My understanding is that application level gateways restrict the traffic they proxy based on port and protocol - say HTTP over port 80 or MQTT over port 1883. Both types of traffic are using TCP as the transport but a different protocol. Is there any security benefit to this? I can't think of any way that restricting the protocol on a port makes it more secure.

This is a follow up question to this one which I understand to say that there's no benefit.

  • So why bother checking if the traffic is HTTP? Does dropping incorrect packets somehow improve performance? I assumed it was for security reasons. – Charlie Mar 25 '16 at 14:54

Traffic inspection (particularly for Application Filtering).

If I am an employer and I keep HTTP proxy logs of the websites you visit (and block some of the undesirables on work-time such as Facebook), I don't want you connecting to a VPN or other SOCKS proxy and bypassing my restrictions or uploading my confidential business information which is why I've bothered to lock down which TCP/UDP ports can be used in the first place because you happen to know that TCP port 80 is a free-for-all on our firewall.

So while on a firewall I may typically block everything from the workstations to the Internet apart from port 80.. but then you go and find a proxy that is running on port 80 to connect to.. ensuring that the only traffic going through is valid HTTP traffic ensures I can inspect and malware scan it.

Additionally I don't want you connecting to BitTorrent clients on TCP Port 80 and using my network connection for BitTorrent.

I agree with the commenter that Application Layer Inspection is not terribly common. There are too many ports for various applications in use now (particularly on mobile devices) and too many proprietary protocols floating around (which I speculate is perhaps one of the reasons Microsoft decided to bin Forefront TMG, they probably got bored of writing the application filters) that Application Layer Inspection is often too restrictive for most environments and causes more support issues than it's worth (verses the small number of people that would try and have the technical knowledge to exploit my firewall rules).

What'sApp will try to connect on TCP port 443 (typically used by TLS) over its own weird protocol (i.e. NOT TLS) to specifically bypass any firewalls that don't allow its usual port of TCP port 5222.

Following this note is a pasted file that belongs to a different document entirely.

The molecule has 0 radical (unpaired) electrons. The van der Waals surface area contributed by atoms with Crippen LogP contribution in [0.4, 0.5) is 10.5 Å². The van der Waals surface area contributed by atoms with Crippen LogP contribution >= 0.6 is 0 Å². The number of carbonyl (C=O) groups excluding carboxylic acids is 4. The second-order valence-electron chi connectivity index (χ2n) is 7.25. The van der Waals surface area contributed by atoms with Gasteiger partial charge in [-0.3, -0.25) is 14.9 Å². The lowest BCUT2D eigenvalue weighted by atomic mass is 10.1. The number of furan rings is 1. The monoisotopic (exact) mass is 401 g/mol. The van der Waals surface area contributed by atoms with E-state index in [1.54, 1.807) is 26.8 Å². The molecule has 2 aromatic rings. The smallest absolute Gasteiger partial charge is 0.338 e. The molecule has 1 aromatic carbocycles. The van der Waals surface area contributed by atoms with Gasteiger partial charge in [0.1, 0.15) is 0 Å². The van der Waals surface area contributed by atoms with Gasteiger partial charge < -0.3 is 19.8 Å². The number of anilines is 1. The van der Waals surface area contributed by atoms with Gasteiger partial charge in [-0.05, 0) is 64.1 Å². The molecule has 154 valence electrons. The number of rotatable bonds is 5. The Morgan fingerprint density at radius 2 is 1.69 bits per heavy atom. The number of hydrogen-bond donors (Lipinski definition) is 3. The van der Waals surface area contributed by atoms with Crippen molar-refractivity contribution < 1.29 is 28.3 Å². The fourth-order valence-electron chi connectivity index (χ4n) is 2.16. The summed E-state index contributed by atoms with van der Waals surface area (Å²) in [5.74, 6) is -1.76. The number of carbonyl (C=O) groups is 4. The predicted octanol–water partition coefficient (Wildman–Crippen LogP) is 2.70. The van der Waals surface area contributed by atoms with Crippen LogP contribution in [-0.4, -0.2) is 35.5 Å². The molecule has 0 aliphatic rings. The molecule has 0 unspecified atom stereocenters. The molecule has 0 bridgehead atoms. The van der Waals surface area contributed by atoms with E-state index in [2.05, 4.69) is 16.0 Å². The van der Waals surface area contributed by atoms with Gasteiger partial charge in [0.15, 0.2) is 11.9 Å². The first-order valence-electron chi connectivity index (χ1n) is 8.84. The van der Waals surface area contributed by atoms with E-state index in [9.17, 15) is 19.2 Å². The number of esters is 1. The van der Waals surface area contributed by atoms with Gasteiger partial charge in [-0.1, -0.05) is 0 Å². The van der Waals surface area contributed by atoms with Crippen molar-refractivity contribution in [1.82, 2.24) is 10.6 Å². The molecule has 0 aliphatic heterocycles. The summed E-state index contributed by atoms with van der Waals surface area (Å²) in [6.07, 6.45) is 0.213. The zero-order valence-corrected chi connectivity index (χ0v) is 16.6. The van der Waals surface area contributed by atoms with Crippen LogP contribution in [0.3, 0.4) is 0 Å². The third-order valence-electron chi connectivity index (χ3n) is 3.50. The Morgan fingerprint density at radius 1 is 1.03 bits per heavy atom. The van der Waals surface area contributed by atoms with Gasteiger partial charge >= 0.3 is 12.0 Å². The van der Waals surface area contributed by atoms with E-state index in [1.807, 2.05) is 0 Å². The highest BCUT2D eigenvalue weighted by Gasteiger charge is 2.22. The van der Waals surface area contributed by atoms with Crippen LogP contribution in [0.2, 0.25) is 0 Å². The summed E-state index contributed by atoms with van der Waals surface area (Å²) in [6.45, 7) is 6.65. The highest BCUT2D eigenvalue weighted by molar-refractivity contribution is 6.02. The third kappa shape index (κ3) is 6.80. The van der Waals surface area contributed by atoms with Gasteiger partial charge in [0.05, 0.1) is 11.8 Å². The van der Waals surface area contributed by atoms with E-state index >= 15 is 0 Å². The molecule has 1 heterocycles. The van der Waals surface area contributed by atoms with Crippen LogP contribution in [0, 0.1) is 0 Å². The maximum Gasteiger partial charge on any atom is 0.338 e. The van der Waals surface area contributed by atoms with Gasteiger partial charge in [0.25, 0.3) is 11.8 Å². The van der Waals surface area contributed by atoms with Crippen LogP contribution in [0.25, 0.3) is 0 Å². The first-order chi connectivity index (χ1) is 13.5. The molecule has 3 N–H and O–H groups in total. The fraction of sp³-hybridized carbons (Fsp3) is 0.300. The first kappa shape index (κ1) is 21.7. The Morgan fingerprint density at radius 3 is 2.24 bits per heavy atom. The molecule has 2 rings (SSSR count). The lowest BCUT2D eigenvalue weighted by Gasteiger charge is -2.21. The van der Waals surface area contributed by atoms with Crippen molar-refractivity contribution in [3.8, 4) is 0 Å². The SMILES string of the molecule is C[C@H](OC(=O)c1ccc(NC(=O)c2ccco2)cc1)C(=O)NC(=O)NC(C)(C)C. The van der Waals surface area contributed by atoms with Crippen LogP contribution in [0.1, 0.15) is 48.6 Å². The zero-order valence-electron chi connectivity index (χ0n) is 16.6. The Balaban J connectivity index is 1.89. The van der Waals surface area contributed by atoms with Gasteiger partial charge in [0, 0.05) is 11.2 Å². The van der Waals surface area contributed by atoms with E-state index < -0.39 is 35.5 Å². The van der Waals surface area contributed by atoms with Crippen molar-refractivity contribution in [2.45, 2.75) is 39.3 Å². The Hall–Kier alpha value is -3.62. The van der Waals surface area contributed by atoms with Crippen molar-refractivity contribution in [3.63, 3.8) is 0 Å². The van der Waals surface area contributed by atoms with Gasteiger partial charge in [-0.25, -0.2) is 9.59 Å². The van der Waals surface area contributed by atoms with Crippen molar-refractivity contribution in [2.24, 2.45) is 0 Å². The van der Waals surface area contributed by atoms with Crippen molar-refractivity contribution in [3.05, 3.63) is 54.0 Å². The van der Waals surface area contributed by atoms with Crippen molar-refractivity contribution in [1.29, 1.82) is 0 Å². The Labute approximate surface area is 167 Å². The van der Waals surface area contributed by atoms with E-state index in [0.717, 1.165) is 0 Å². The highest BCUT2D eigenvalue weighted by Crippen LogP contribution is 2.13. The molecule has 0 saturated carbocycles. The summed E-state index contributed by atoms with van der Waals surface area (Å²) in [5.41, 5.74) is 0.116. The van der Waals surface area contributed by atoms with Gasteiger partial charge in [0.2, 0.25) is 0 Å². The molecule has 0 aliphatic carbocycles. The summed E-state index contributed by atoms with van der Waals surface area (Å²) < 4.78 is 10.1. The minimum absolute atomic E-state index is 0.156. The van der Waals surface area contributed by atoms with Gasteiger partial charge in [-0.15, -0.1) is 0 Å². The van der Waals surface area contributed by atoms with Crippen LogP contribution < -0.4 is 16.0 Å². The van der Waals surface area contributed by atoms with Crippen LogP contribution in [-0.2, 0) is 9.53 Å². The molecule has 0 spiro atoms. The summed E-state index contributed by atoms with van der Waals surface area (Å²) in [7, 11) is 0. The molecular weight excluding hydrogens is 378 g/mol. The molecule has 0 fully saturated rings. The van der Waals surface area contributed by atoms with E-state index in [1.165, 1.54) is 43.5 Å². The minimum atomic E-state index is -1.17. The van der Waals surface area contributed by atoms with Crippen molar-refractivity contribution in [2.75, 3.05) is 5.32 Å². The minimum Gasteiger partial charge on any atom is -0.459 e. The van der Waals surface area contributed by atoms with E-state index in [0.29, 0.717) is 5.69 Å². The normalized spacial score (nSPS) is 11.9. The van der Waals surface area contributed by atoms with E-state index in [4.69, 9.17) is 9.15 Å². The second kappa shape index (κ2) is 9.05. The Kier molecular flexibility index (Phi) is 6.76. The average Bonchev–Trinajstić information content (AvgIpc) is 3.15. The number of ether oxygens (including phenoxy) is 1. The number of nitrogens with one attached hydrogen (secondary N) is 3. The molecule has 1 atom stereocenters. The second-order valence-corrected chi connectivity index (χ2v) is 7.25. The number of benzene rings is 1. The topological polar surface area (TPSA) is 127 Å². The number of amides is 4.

Finally, encrypted connections won't typically reveal what the application is anyway (Is my TLS connection one to a web-server or to my mail-server or to a TLS VPN?) and a blind "Allow all TLS traffic on TCP port 443" rule still leads you open to some abuse unless you have some TLS Visibility appliance.

You may also want to look at Application Level Filters section of the Stateful Firewall article and its associated Application Firewall article on Wikipedia.


... never open a socket to "any" protocal,...

A socket gets opened by an application to accept data for a specific protocol, because this is just how applications work. No application would accept "any" data because it simply does not know how to handle these data, i.e. it has only implemented a specific communication protocol like HTTP, SMTP etc. The port for the socket is similar to the number of the house in the street, i.e. it is simply part of the complete address of a service.

If you are instead talking about firewalls: simply port filtering firewalls do not use sockets at all but simply pass or block packets based on the port given in the TCP/UDP packet. And application level gateways (proxies) use sockets but there task is to filter traffic for a specific protocol, so again they are only able to speak this specific protocol and not "any".

  • My question actually has nothing to do with sockets (I've clarified above) but the ALG. Why is it setup to filter say only HTTP on port 80 and block everything else? What's the purpose? – Charlie Mar 25 '16 at 14:51
  • @Charlie: Because port 80 is the protocol usually used with HTTP and if you have a ALG you want to enforce this proper behavior. Any client trying to do something else than HTTP on port 80 is suspicious. – Steffen Ullrich Mar 25 '16 at 17:01

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